Monday 21st – Saturday 26th May
We had five days/nights in San Francisco. The first night I wrote a post about our flight and first impressions and then promptly lost it in the Ethernet ether, so I’ll take that as a sign that it included inappropriate and jet-lagged commentary. Not that I can remember.
I’m sure we only skimmed the surface of the city but we enjoyed what we saw. In the end we did the hop-on hop-off bus twice, once in the rain and once in the dry, with a big contrast on both days. On the second trip we crossed the Golden Gate Bridge in a small bus designed to look like a cable car, and went on for a stroll through the picturesque village of Sausalito. On our return we got a much better look at Golden Gate Park, such a beautiful green belt for the city.
Speaking of cable cars, we managed to ride the Powell-Hyde one all the way from Fisherman’s Wharf down to the end of the line in Market Street. This route goes up hill and down dale, quite a thrill for the first-timer.
We also enjoyed our half-day out on Alcatraz, where apart from reliving the days of the inmates and its earlier history, we were treated to the sight of hundreds of nesting birds, in particular the large western seagull. Returning to Pier 33, we went on to explore the waterfront, where we discovered the noisy, barking sea lions at the end of Pier 39. Then we walked on further, in search of fish markets. Plenty of restaurants serving clam chowder and boiled crab, but no fresh fish to be found. Poking our noses into back-ways we finally found a crab fisherman getting his pots ready. Our chat with him revealed that there are no fishmongers as such on Fishermans Wharf. Seems it is too busy with tourists for personal buyers to come there.
On a two hour night tour we crossed the Bay Bridge to Treasure Island and watched San Francisco light up as day turned to dusk. The bridge itself was lit with hundreds of LED lights. Very beautiful and fantastically cold!
We rode the public buses several times and all the drivers were friendly and great entertainment. One even stopped to show us his fishing photos when he got ahead of schedule. He’d caught a 23″ rainbow trout. Very impressive.
The city was easy to navigate, being as how it is mostly a grid system. But for the novice visitor it is easy to find oneself in the less salubrious streets, as even one block can make a difference in socio-economic circumstances. There is a huge contrast between some mean streets lined with parking stations and car repair shops, and those with the fabulous architecture such as the “painted ladies” – Victorian mansions painted in several colours. Near our hotel was one that was under scaffolding on day one and then gradually revealed itself to show off its new paint job which included gold trims on the fence and certain parts of the facade.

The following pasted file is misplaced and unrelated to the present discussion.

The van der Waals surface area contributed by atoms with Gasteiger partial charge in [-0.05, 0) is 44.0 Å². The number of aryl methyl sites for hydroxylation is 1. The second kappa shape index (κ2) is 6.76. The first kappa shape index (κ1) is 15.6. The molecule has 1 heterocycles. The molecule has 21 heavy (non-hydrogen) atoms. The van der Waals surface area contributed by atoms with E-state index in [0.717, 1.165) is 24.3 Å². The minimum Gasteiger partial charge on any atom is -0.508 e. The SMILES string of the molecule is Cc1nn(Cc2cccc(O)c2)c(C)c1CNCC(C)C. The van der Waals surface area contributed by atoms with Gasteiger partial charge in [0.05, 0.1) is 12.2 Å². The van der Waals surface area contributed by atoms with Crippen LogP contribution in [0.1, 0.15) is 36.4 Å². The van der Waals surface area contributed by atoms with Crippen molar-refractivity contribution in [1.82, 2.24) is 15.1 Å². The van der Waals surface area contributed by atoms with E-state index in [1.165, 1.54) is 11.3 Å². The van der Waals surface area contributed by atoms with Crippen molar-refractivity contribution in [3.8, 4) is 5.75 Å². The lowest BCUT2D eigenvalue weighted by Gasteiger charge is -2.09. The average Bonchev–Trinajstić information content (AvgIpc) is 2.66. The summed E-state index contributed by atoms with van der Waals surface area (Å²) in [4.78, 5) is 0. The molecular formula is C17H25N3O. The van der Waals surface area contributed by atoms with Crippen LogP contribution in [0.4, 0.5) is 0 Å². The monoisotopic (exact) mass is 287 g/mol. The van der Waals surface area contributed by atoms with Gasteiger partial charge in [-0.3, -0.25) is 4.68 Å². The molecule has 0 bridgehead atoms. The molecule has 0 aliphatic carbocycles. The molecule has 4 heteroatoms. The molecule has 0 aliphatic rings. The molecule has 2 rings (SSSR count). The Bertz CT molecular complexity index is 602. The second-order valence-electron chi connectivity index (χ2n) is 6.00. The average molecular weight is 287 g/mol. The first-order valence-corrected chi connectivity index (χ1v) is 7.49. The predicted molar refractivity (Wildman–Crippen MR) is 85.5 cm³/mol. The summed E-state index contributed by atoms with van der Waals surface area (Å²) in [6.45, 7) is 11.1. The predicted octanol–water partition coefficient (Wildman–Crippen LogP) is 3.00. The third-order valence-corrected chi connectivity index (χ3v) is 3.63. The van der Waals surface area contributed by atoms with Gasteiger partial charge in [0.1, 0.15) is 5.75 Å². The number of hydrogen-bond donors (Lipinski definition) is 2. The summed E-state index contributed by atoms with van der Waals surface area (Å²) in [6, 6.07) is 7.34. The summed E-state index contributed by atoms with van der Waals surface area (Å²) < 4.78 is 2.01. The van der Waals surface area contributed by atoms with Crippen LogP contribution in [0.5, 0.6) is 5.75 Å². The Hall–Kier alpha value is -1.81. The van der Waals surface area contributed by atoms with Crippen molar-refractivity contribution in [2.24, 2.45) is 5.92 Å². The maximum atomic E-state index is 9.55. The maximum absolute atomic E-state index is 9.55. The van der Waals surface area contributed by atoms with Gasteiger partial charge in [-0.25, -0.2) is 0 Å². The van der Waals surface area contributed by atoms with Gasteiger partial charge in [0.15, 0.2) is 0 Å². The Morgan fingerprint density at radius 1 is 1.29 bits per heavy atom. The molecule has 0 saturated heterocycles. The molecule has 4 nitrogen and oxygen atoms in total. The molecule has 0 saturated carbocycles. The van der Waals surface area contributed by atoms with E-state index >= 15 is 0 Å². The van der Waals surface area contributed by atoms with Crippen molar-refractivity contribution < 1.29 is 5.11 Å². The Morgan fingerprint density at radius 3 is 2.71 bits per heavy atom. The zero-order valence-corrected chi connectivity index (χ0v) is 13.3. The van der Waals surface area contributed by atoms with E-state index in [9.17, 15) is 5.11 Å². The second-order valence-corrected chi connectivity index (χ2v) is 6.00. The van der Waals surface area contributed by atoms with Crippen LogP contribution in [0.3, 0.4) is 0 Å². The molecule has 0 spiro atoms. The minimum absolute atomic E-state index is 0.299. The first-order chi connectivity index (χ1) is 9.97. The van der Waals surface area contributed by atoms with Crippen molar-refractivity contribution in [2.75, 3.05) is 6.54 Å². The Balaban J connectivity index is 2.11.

Our hotel was lovely. Very old world which wouldn’t suit everyone, but I love that stuff. For me, one Hilton or such class is the same as another, and tells me nothing about place. We slept in a huge four poster bed in an eclectically furnished spacious room in what had supposedly once been a private mansion which survived the 19006 earthquake and fire. It was west of Van Ness Avenue which had been used a fire break we were told.
We discovered the bar in our hotel (the Majestic) was also frequented by locals, so that gave us the chance to mingle. One night there was a fund-raiser in the restaurant. A group of around thirty young women, some with their moms, came to an art class. Under the instruction of a patient and talented young man, over the course of two or three hours, each participant produced a floral still life. They were all amazingly good, even though for most participants it was their first painting attempt. If they contributed to the cause they got to take their painting home. All of the women had professional careers (ie disposable income – think Google and Twitter employees) so I don’t know why some left theirs behind. At the end of the night I got into conversation with two of the women and their mothers. They were so articulate and happy to discuss a range of issues and current events. They didn’t shy away from speaking their mind, and if their opinions differed they debated in a respectful manner, explaining why they didn’t agree. It took me a while to settle to sleep that night as the conversation was so stimulating.
We ate in the hotel sometimes, and outside at other times. One night we stopped in a bar on Polk Street, again frequented only by locals who were playing a wooden building block game provided by the bar, then we went on for a lamb shank tagine at a Moroccan restaurant. Another time we tried a diner, Tommys Joynt, that served “American” food – in our case roast meat from the carvery with servings we had no hope of finishing. Rushing to pick up the hire car this morning, we called into a cafe owned by an Iranian guy. Our breakfast to go was a delicious vegetarian wrap. The city has a cosmopolitan residency, with the most common accent I heard being Latino. Although I wasn’t able to pick the birth country, I learned that as well as Mexican, Central American races are also well represented, more so than those from parts of South America.
I haven’t had a chance to sort my photos yet, so am not attaching any to this post. No doubt when I do, I will discover many things I have forgotten to document!
Many thanks to those who have commented on the last couple of posts and I will do my best to answer soon. In the meantime, it is goodnight from me 😀